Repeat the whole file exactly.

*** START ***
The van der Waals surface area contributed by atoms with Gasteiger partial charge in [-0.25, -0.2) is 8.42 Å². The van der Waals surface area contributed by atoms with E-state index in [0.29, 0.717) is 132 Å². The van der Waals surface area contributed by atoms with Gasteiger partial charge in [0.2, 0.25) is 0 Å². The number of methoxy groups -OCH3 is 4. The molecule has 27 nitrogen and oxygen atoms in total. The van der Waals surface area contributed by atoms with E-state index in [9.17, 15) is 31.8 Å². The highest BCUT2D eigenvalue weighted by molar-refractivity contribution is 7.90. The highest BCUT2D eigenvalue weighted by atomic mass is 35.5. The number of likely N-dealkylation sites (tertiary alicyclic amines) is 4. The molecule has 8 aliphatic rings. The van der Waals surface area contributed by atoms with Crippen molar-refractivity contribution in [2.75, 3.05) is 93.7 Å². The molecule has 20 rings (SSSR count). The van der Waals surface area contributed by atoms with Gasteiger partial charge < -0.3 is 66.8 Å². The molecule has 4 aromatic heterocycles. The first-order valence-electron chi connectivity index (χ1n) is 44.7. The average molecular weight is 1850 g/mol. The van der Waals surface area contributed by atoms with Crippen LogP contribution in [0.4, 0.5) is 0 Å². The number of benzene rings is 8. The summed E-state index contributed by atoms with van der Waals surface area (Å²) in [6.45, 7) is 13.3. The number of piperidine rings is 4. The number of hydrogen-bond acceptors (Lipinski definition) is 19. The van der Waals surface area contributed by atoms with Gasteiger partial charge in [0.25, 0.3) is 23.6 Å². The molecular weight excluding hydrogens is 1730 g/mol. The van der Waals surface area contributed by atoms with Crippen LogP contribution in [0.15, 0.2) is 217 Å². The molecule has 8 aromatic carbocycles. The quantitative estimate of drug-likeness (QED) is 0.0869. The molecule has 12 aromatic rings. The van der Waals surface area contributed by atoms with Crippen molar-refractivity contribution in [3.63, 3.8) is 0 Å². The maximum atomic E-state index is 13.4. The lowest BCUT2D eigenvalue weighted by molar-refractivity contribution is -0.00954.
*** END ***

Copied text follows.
The van der Waals surface area contributed by atoms with Gasteiger partial charge in [-0.25, -0.2) is 8.42 Å². The van der Waals surface area contributed by atoms with E-state index in [0.29, 0.717) is 132 Å². The van der Waals surface area contributed by atoms with Gasteiger partial charge in [0.2, 0.25) is 0 Å². The number of methoxy groups -OCH3 is 4. The molecule has 27 nitrogen and oxygen atoms in total. The van der Waals surface area contributed by atoms with E-state index in [9.17, 15) is 31.8 Å². The highest BCUT2D eigenvalue weighted by molar-refractivity contribution is 7.90. The highest BCUT2D eigenvalue weighted by atomic mass is 35.5. The number of likely N-dealkylation sites (tertiary alicyclic amines) is 4. The molecule has 8 aliphatic rings. The van der Waals surface area contributed by atoms with Crippen molar-refractivity contribution in [2.75, 3.05) is 93.7 Å². The molecule has 20 rings (SSSR count). The van der Waals surface area contributed by atoms with Gasteiger partial charge < -0.3 is 66.8 Å². The molecule has 4 aromatic heterocycles. The first-order valence-electron chi connectivity index (χ1n) is 44.7. The average molecular weight is 1850 g/mol. The van der Waals surface area contributed by atoms with Crippen LogP contribution in [0.4, 0.5) is 0 Å². The number of benzene rings is 8. The summed E-state index contributed by atoms with van der Waals surface area (Å²) in [6.45, 7) is 13.3. The number of piperidine rings is 4. The number of hydrogen-bond acceptors (Lipinski definition) is 19. The van der Waals surface area contributed by atoms with Gasteiger partial charge in [0.25, 0.3) is 23.6 Å². The molecular weight excluding hydrogens is 1730 g/mol. The van der Waals surface area contributed by atoms with Crippen LogP contribution in [0.15, 0.2) is 217 Å². The molecule has 8 aromatic carbocycles. The quantitative estimate of drug-likeness (QED) is 0.0869. The molecule has 12 aromatic rings. The van der Waals surface area contributed by atoms with Crippen molar-refractivity contribution in [3.63, 3.8) is 0 Å². The maximum atomic E-state index is 13.4. The lowest BCUT2D eigenvalue weighted by molar-refractivity contribution is -0.00954.